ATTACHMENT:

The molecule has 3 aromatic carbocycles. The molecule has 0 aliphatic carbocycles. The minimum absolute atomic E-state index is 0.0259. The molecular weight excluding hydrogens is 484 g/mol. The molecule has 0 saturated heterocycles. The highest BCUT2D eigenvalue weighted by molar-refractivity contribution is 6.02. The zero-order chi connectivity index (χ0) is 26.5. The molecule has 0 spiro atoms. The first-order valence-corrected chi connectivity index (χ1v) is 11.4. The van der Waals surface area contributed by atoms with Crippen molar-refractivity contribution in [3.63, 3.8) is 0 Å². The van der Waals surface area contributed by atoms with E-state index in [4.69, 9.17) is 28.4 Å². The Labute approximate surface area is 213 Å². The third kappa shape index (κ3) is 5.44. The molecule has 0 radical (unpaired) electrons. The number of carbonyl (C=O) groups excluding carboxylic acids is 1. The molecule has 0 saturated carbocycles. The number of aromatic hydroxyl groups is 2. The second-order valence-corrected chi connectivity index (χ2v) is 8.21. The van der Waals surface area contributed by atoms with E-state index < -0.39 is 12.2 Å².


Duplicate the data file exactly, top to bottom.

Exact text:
The molecule has 3 aromatic carbocycles. The molecule has 0 aliphatic carbocycles. The minimum absolute atomic E-state index is 0.0259. The molecular weight excluding hydrogens is 484 g/mol. The molecule has 0 saturated heterocycles. The highest BCUT2D eigenvalue weighted by molar-refractivity contribution is 6.02. The zero-order chi connectivity index (χ0) is 26.5. The molecule has 0 spiro atoms. The first-order valence-corrected chi connectivity index (χ1v) is 11.4. The van der Waals surface area contributed by atoms with Crippen molar-refractivity contribution in [3.63, 3.8) is 0 Å². The van der Waals surface area contributed by atoms with E-state index in [4.69, 9.17) is 28.4 Å². The Labute approximate surface area is 213 Å². The third kappa shape index (κ3) is 5.44. The molecule has 0 radical (unpaired) electrons. The number of carbonyl (C=O) groups excluding carboxylic acids is 1. The molecule has 0 saturated carbocycles. The number of aromatic hydroxyl groups is 2. The second-order valence-corrected chi connectivity index (χ2v) is 8.21. The van der Waals surface area contributed by atoms with E-state index < -0.39 is 12.2 Å².